fenders" and included Harvard in
the list of colleges he asserted "hired"
players.
He said the ordinary "pay" of a
promising athlelete hired for football
was $1,000 or a "soft job" which he
termed "the merest sham to cover the
real transaction."
Professor Owen asserted:
"I advocate hiring college athletics
just as you would hire ordinary lab-
orers. It would be honest and the
public doesn't care who the players
are or where they come from."
SOUTH BEND, Ind., Dec. 10. U-03)
- The Rev. Father John F. O'Hara,
president of the University of Notre
Dame, in a telegram today called up-
on Prof. George Owen, Sr., of the
Massachusetts Institute of Tech-
nology, to either disavow a statement
that Notre Dame football players are
hired, reported to have been made in
an address today, or prove the
charges.

Report Battle
On Northern
China Front
Police D)ef ending Province
Are Driven Back With
Loss Of Life
New EncrarOacclIne
On China Apparent
Students Strike As Protest
Against Detention Of 20
Other Demonstrators
PEIPING, Dec. 10. -- () - A Man-
chukuan army was reported by Chin-
ese sources today' to have invaded
southeastern Chahar province and
fought a battle with special police in
which many persons were killed.
Unable to check the tanks and air-
planes which the invaders were said
to have used, the defending police
withdrew into the city of Kuyuan, the
reports from Kalgan stated.
The area was said to be in a virtual
state of siege, with the ever-expand-
ing Manchukuan empire holding a
new piece of North China territory.
Hostilities were reported to have halt-
ed.
Lieut.-Col. Tan Takahashi, Jap-
anese military attache at Peiping,
was understood to have urged the
head of the Japanese Kwantung army
to request Manchukuo to cease the
invasion.
In reply to representations made
by Chinese authorities here, Taka-
hashi was reported to have stated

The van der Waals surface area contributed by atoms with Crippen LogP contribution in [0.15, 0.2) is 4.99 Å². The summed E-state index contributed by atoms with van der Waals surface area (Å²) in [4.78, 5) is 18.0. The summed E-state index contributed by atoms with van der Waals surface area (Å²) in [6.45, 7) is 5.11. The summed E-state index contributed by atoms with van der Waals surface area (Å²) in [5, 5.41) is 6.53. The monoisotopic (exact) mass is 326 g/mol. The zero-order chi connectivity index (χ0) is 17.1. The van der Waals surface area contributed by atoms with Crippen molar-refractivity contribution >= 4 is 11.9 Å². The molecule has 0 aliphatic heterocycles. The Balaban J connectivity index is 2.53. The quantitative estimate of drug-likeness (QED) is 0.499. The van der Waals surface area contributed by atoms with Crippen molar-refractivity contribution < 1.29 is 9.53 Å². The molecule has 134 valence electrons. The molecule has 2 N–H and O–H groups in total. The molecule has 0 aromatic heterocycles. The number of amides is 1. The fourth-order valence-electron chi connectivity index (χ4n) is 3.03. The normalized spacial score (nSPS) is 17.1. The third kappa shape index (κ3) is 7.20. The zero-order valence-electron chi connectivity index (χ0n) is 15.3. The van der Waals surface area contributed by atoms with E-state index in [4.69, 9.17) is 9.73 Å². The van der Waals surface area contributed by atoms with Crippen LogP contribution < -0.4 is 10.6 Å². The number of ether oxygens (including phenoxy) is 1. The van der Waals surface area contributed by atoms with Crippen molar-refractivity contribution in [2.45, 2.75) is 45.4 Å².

that the troop movement was due to
a faulty distribution of police in the
demilitarized zone in North China.
Students of several North China
universities, including the American-
supported Yen Chiang and Tsiang
Hua institutions, refused to attend
classes as a protest again detention
of more than a score of students who
demonstrated against Japan yester-
day.
The Yen Chiang men students sub-
stituted military training for their-
regular classwork, while the women
students studied nursing and first
,id.
This protest followed an angry
demonstration in Peiping Monday by
6,000 students, who shouted against
the autonomy movement in North
China and demanded mobilization of
the Army and Navy for war on Japan.
Takahashi made strong represen-
tations in a call on Mayor Chin Teh
Chun, declaring that the demonstra-
tions were instigated by the Amer-
ican-educated Chinese.
Work On New.
Junior tLith Is
To Start Soon
Funds Marked For High
School Addition Diverted
Jo Project
Construction of the city's proposed
new junior high school for the west
side, to be located in Waterworks
Park, will begin within 10 days, Su-
perintencient of Schools Otto W.
Haisley announced yesterday.
The announcement was made after
the receipt of a telegram from Dean-
Emeritus Mortimer W. Cooley, now
State PWA administrator, informing

Superintendent Haisley that Federal
authorities had approved the request
of the board of education here to di-
vert the funds earmarked for a high
school addition to build the new jun-
ior high school.
Contracts for the junior high
school, which must, under PWA rul-
ing, be let by Dec. 15, may, accord-
ing to Mr. Haisley, be let at the
board of education meeting at 7:30
tonight. Three bids for the general
construction were submitted to a
committee of the board yesterday
by contractors.
The school is expected to cost about
$325,000, of which the Federal gov-
ernment will contribute $130,000.
Fourteen class rooms, a gymnasium,
and an auditorium are planned for
the school building.
Mr. Haisley, however, said that if
as with similar PWA projects in the
past, costs exceed the original esti-
mates because of rising construction
prices, changes may have to be made
in the plans to eliminate some part
of the construction now contemplat-

Peace Plan
Is Dropped